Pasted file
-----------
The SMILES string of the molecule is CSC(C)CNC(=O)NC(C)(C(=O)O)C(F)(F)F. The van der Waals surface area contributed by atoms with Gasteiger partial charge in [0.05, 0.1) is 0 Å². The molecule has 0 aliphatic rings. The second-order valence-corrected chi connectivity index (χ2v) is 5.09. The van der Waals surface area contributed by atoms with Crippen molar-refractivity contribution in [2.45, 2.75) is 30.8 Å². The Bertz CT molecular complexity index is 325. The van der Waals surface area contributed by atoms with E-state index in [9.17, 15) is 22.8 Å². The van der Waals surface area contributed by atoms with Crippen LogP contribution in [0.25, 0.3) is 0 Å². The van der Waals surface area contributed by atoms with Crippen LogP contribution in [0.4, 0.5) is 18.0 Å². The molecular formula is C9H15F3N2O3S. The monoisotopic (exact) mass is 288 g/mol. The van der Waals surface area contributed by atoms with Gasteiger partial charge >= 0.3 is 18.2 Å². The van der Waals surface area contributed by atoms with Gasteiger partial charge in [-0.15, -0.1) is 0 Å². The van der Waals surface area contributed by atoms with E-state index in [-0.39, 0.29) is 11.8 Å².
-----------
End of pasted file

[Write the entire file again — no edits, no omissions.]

The SMILES string of the molecule is CSC(C)CNC(=O)NC(C)(C(=O)O)C(F)(F)F. The van der Waals surface area contributed by atoms with Gasteiger partial charge in [0.05, 0.1) is 0 Å². The molecule has 0 aliphatic rings. The second-order valence-corrected chi connectivity index (χ2v) is 5.09. The van der Waals surface area contributed by atoms with Crippen molar-refractivity contribution in [2.45, 2.75) is 30.8 Å². The Bertz CT molecular complexity index is 325. The van der Waals surface area contributed by atoms with E-state index in [9.17, 15) is 22.8 Å². The van der Waals surface area contributed by atoms with Crippen LogP contribution in [0.25, 0.3) is 0 Å². The van der Waals surface area contributed by atoms with Crippen LogP contribution in [0.4, 0.5) is 18.0 Å². The molecular formula is C9H15F3N2O3S. The monoisotopic (exact) mass is 288 g/mol. The van der Waals surface area contributed by atoms with Gasteiger partial charge >= 0.3 is 18.2 Å². The van der Waals surface area contributed by atoms with Gasteiger partial charge in [-0.15, -0.1) is 0 Å². The van der Waals surface area contributed by atoms with E-state index in [-0.39, 0.29) is 11.8 Å².